Transition of a Wave Packet in a Rotating-Disk Flow


*Japan Science and Technology Corporation
**National Aerospace Laboratory

A laminar to turbulent transition process of a three-dimensional boundary layer in a rotating-disk flow initiated by a localized strong disturbance was experimentally investigated by a single hot-wire probe in a laboratory frame.  To generate the localized disturbance, a pulsejet was issued into the rotating-disk flow from a small hole, where the boundary layer is slightly subcritical to the cross-flow (C-F) instability.  The hot-wire analyses showed that the point disturbance develops into an isolated turbulent patch accompanied by different types of traveling waves.  The configuration in the plane view of the turbulent patch is a crescent different from an arrowhead-shaped turbulent spot in a Blasius boundary layer.  As the turbulent patch grows outward in radial direction, the convection velocity of its inward edge gradually decreases.  Comparison with the prediction by Itoh’s linear stability theory enabled us the identification of the traveling waves around the patch; the streamline-curvature (S-C) unstable waves propagating outward grow around outer edge of the patch while the cross-flow unstable waves developing in the upstream region of the trailing edge travel in the inward direction.  The S-C mode has about 5 to 7 times higher frequency than that of the C-F mode. Such characteristic features of these waves are in good agreement with the theoretical results.  Since the turbulence is produced in the center region of the wave packet, which mode mainly contributes to the breakdown into turbulence still remains unclear.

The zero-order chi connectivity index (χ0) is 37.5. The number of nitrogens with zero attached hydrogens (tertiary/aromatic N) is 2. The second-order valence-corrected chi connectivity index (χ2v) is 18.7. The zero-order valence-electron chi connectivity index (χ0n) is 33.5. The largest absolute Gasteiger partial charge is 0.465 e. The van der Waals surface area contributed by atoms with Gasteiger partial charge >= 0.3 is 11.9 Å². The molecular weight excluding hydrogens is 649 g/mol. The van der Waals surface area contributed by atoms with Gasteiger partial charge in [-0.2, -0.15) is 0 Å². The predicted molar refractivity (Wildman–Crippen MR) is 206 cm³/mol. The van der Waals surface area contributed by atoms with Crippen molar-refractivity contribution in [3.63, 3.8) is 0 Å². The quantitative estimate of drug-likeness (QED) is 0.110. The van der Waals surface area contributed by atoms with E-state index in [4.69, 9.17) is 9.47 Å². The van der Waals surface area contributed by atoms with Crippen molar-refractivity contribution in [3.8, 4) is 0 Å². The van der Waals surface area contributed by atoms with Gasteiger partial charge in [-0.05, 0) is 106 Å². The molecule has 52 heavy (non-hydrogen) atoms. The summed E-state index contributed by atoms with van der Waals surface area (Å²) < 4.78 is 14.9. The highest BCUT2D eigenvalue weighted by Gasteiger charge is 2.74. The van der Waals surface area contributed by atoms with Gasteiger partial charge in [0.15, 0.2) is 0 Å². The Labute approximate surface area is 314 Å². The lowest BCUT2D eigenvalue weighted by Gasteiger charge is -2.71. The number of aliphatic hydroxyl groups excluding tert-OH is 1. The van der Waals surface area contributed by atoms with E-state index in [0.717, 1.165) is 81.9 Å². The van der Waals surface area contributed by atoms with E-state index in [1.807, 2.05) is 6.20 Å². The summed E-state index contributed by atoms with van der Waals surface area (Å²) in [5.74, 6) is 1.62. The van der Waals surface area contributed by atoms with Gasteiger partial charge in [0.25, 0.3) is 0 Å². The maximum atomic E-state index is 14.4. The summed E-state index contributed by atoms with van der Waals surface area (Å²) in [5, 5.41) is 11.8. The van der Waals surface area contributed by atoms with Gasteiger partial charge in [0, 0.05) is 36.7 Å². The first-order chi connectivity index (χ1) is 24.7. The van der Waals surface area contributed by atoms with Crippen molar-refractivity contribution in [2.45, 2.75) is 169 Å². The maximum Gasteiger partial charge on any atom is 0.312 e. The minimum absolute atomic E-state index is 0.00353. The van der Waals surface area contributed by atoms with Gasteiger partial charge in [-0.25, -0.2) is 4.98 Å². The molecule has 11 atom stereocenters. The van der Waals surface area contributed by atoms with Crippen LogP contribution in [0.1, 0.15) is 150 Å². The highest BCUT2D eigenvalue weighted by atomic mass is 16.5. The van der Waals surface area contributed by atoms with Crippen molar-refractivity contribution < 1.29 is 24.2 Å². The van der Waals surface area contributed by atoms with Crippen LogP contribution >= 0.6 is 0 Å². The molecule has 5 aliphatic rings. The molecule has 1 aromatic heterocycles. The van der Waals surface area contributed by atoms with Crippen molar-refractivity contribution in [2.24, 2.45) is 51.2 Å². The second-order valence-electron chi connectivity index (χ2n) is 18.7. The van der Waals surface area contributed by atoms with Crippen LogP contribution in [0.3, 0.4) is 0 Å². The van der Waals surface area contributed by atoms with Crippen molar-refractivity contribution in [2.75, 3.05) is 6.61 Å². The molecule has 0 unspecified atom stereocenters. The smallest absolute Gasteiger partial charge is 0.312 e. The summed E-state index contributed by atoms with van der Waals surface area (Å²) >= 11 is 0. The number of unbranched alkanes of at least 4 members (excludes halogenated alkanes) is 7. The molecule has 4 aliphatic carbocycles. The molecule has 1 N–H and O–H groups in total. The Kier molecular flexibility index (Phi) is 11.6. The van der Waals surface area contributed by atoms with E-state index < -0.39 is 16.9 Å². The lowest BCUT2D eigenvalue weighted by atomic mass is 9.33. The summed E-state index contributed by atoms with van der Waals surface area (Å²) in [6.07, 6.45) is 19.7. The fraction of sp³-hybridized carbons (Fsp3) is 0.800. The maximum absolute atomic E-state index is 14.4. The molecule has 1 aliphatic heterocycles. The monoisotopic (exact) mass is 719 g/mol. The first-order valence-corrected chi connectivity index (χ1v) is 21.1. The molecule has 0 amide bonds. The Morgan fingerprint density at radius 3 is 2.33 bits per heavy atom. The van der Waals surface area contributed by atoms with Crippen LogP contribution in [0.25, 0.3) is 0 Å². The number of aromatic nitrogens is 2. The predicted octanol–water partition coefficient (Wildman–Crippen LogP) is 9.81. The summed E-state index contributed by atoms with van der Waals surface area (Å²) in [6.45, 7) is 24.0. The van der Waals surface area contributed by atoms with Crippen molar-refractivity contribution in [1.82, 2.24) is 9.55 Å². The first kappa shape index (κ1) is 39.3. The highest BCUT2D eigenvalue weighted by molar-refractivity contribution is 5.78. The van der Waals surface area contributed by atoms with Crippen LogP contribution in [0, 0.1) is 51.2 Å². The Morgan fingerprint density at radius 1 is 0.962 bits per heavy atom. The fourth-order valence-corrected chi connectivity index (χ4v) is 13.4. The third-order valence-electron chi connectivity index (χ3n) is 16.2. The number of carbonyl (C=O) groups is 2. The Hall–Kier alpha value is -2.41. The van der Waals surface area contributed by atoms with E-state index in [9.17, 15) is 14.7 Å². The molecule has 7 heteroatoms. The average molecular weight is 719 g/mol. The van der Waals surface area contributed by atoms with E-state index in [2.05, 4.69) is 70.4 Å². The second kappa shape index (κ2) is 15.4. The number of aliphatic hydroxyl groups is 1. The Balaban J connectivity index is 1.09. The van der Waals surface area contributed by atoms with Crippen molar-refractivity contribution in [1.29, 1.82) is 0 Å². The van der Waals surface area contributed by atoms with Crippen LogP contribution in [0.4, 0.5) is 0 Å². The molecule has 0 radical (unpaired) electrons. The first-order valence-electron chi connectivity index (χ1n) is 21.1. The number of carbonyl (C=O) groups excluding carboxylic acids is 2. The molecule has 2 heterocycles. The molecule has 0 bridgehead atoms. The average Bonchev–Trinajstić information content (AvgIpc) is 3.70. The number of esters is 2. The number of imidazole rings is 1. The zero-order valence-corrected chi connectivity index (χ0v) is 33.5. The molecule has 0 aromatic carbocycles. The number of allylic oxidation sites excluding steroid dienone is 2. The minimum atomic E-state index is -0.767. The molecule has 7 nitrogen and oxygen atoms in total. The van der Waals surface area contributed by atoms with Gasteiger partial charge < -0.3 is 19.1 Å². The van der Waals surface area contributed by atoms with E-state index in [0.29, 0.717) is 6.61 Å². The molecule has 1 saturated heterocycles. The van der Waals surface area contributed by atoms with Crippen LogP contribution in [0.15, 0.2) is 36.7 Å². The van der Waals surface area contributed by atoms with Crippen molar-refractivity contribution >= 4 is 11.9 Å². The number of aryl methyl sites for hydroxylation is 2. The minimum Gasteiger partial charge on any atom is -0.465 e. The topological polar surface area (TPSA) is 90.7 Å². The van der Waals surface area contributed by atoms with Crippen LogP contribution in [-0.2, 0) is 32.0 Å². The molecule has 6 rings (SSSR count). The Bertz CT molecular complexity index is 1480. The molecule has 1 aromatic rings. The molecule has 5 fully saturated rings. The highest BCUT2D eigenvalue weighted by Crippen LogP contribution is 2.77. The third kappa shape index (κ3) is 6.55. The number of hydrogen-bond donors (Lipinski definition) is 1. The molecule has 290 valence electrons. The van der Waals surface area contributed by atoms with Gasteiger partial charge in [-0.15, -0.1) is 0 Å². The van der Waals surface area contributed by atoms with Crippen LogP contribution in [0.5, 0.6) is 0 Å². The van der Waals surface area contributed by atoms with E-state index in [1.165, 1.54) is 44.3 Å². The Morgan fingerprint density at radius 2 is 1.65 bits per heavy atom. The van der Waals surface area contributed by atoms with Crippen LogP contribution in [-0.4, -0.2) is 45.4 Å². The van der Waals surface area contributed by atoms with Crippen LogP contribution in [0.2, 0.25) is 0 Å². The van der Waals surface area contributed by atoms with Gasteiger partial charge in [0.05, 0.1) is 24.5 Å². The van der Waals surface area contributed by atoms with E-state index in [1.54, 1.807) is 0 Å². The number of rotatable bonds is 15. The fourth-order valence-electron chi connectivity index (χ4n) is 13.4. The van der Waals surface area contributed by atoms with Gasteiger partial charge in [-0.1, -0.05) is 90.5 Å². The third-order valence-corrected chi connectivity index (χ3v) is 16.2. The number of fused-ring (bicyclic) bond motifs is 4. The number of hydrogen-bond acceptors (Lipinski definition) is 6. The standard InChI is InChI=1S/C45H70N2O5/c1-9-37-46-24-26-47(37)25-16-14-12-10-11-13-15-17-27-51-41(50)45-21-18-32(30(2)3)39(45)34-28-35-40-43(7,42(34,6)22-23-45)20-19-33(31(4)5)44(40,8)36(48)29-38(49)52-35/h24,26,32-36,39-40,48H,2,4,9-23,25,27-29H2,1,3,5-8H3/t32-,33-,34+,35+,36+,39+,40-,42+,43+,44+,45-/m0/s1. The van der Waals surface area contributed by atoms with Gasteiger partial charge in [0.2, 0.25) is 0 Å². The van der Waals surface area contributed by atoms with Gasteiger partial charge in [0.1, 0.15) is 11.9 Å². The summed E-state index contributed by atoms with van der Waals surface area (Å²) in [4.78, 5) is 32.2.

Received 4 November 2001, accepted 5 December 2001

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